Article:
- Richard Fisher and Javier Hirschfeld
- BBC Future
Underneath the screen you are reading this on is probably the distilled essence of a salt plain.
Millions of years ago, volcanoes deposited minerals over vast tracts of South America. Then the water leaked through the rocks and formed huge lakes.
Then came the cycles of evaporation and deposition, which generated vast salt flats in which there is one of the most sought-after minerals in the world: lithium.
With the rapid increase in the use of batteries for electronic devices and electric automobiles, the demand for lithium and other basic materials in the industry is accelerating.
Lithium is changing the fortunes, and more specifically, the landscapes of countries that have the material in abundance.
In Bolivia and Chile, tons of lithium in the salt flats gave way to huge fields. Evaporation pools for mineral extraction fill the landscapes with striking colors.
In this series of photographs, we show these places, whose surprising features inspire many artists, writers and architects.
The first images are of South American salt marshes, which contain hundreds of millions of tons of lithium.
In Salinas Grandes, Argentina, indigenous people see natural pools as “eyes” that have a spiritual meaning.
Politicians and business see the enormous economic value of salt pans, even if they haven’t been fully exploited.
The Salar de Uyuni, Bolivia, is home to what is perhaps the largest single store in the world.
The brine is pumped to the surface and evaporated to concentrate minerals. It is then filtered and chemically treated to extract lithium.
In Chile, places like the Atacama Desert have helped the country become one of the world’s top producers.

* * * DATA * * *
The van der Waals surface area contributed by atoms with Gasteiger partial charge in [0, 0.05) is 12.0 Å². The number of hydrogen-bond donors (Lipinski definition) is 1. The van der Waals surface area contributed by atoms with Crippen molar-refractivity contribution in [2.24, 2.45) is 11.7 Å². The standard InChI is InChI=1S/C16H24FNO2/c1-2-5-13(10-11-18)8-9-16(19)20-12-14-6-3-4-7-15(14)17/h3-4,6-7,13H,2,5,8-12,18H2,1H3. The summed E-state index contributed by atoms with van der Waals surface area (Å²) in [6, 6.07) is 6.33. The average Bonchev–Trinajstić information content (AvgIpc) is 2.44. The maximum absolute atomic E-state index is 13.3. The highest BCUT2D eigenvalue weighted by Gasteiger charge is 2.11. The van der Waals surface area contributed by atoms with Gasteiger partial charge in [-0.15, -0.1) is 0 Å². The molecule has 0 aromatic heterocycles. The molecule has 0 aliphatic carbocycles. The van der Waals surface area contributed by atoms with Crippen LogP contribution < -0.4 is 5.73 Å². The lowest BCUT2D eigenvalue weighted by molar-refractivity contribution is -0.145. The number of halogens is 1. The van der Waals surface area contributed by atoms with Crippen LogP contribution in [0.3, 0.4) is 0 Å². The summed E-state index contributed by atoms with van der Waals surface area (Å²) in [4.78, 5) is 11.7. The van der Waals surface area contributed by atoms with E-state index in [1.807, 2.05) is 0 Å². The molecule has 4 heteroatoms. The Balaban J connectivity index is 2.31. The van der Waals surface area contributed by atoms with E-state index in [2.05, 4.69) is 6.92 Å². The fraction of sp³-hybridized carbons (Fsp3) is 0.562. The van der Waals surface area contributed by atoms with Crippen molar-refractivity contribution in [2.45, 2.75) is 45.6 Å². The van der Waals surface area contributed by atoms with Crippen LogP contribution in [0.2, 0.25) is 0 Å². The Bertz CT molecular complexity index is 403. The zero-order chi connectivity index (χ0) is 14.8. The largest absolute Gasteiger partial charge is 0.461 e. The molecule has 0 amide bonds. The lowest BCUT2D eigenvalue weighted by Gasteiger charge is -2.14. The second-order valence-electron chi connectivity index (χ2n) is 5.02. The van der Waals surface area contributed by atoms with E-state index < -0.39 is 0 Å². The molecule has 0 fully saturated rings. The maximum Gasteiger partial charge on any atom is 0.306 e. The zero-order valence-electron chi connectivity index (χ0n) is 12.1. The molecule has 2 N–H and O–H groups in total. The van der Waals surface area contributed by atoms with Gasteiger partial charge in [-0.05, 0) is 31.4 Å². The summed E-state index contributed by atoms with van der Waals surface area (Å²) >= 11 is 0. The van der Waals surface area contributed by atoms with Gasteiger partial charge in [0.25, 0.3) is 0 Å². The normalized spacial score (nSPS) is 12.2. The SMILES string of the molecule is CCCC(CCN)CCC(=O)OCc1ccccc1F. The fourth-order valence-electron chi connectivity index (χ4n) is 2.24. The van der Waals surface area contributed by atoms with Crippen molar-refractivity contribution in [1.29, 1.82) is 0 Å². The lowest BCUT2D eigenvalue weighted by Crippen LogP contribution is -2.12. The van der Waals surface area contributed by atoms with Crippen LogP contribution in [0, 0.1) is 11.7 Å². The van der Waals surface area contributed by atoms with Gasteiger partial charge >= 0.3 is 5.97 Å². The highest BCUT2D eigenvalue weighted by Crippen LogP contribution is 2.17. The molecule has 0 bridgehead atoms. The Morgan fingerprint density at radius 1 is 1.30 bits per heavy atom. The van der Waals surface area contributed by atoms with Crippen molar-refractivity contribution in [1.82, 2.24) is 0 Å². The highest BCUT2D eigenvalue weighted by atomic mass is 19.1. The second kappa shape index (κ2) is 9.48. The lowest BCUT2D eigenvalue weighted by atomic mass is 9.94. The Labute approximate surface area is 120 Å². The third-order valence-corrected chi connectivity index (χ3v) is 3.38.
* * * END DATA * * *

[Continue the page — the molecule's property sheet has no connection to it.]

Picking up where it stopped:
Its mines compete with those in Bolivia as one of the largest lithium deposits in the world.
By the evaporation method, it may take more than a year to maximize the lithium concentration.
Industry has grown considerably in the Atacama Desert.
A truck travels between brine pools in the Atacama Desert in Chile.
In Germany, lithium is extracted from zinnwaldite, a silicate mineral. The deposit is considered small by world standards, but for Europe it is rated as large.
In Turkey, state-owned Eti Mine Works extracts lithium from the residues of the production of boron (a mineral).
Turkish production is unlikely to be a major source of lithium. However, it represents one of several efforts to find alternative reserves.
Demand for lithium is likely to follow as the need for batteries, like those used in automobiles at a factory in China, also grows.
As the world embraces more electric cars and other battery-operated technologies, what new landscapes can be created out of this?
This article was originally published in English on BBC Future. Can access the original on here.
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